When asked to determine whether various provisions relating to juvenile transfer proceedings are jurisdictional in nature, this Court has analyzed those provisions to determine whether they impart a substantive right to the juvenile or merely impose a procedural requirement. The overriding principle governing this inquiry is that the provisions should be construed to protect the unique substantive rights of the juvenile.

Applying this principle in Peyton v. French, 207 Va. 73, 79-80, 147 S.E.2d 739, 743 (1966), this Court held that the statutory requirement of a transfer hearing in the juvenile court conferred a substantive right. This provision allows the juvenile an opportunity to request that the juvenile court exercise its discretionary authority to retain jurisdiction over the offenses charged.

Since French was not given a transfer hearing in the juvenile court, this Court held that he was denied the opportunity to present evidence and to be heard on the issue whether his case should be certified to the circuit court, and that the juvenile court's failure to comply with the statute violated French's constitutional guarantee of due process. In reaching this result, this Court determined that the statutory requirement at issue was jurisdictional and not procedural. Id. at 80, 147 S.E.2d at 743.

Similarly, in Tilton v. Commonwealth, 196 Va. 774, 85 S.E.2d 368 (1955), this Court held that a substantive right was created by a statutory requirement that, upon indictment of a juvenile on certain offenses, the circuit court "shall require a full and complete investigation of the physical, mental and social condition and personality of the child or minor and the facts and circumstances surrounding the violation of the law which is the cause of his being before the court." Id. at 782, 85 S.E.2d at 373. This statute afforded the juvenile the substantive right to advise the circuit court of circumstances upon which the court might exercise its discretion to remand the case to juvenile court. The investigation also provided information to assist the circuit court, if it retained jurisdiction of the case, in determining whether to sentence the defendant as a juvenile or as an adult. Id. at 787-88, 85 S.E.2d at 375-76.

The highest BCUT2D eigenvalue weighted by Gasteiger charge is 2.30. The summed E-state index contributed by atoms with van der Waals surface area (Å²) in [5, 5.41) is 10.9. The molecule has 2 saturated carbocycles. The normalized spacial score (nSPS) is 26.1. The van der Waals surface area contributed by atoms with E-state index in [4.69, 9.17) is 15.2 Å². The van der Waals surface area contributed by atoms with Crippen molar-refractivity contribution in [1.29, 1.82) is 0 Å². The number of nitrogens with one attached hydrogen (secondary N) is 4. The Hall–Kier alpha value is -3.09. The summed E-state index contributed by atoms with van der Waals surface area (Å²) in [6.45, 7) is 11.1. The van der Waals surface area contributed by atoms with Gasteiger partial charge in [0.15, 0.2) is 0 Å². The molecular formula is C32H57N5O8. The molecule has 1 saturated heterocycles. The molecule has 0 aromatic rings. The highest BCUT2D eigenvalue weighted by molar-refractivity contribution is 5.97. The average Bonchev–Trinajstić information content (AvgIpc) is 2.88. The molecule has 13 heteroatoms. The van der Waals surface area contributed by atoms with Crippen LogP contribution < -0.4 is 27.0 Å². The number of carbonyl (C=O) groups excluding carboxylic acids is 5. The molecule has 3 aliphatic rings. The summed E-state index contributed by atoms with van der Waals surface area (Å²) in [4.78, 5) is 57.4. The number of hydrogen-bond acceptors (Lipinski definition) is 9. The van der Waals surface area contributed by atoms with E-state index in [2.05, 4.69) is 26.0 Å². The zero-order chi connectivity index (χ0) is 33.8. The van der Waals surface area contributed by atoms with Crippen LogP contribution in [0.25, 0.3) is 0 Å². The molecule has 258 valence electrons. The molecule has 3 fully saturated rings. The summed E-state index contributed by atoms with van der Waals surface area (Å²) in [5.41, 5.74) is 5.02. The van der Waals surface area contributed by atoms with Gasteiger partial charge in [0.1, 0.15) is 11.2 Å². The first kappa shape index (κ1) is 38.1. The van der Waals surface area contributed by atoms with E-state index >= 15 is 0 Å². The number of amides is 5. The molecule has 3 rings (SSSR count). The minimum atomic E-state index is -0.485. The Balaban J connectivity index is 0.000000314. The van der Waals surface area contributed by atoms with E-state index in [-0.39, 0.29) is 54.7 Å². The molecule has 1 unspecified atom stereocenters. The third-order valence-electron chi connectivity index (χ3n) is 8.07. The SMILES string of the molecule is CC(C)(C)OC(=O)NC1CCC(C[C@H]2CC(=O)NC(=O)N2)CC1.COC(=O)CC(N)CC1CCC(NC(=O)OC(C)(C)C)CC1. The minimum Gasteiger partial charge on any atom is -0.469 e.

In concluding that this statutory provision imparted a substantive right, this Court recognized that the required report had an "additional and broader purpose" than the post-conviction report prepared by the probation officer under another statute. Id. at 788, 85 S.E.2d at 376. Because that substantive right had been denied, this Court reversed the defendant's conviction and remanded the case for a new trial.

In contrast to the substantive rights at issue in French and Tilton, this Court reviewed a procedural requirement in Turner v. Commonwealth, 216 Va. 666, 222 S.E.2d 517 (1976). Turner contended that the circuit court lacked jurisdiction to try him because the juvenile court had failed to give him written notice of the transfer hearing, as required by statute.

The record showed that Turner and his father were given oral notice of the transfer hearing date at Turner's detention hearing. The record also showed that counsel was appointed for Turner 16 days prior to the transfer hearing, and that defense counsel was "notified of hearing date." Turner, his attorney, and his parents were all present at the transfer hearing. Further, Turner did not assert that he was prejudiced by the lack of written notice.

This Court rejected Turner's claim that the circuit court did not acquire jurisdiction over his case, holding that the requirement of written notice was procedural and not jurisdictional. In emphasizing that all necessary parties were present at the transfer hearing, this Court implicitly recognized that the procedural violation at issue did not result in the denial of any substantive right.

We hold that the present case is analogous to Turner. None of Baskins's substantive rights was infringed as a result of the three-day delay in the circuit court's assumption of jurisdiction over his felony charges. In fact, at oral argument in this appeal, Baskins's counsel acknowledged that the 21-day requirement in Code Sec. 16.1-269(E) "is procedural in that it does not convey a substantive right," and that Baskins did not suffer "even minor prejudice" because of the delay.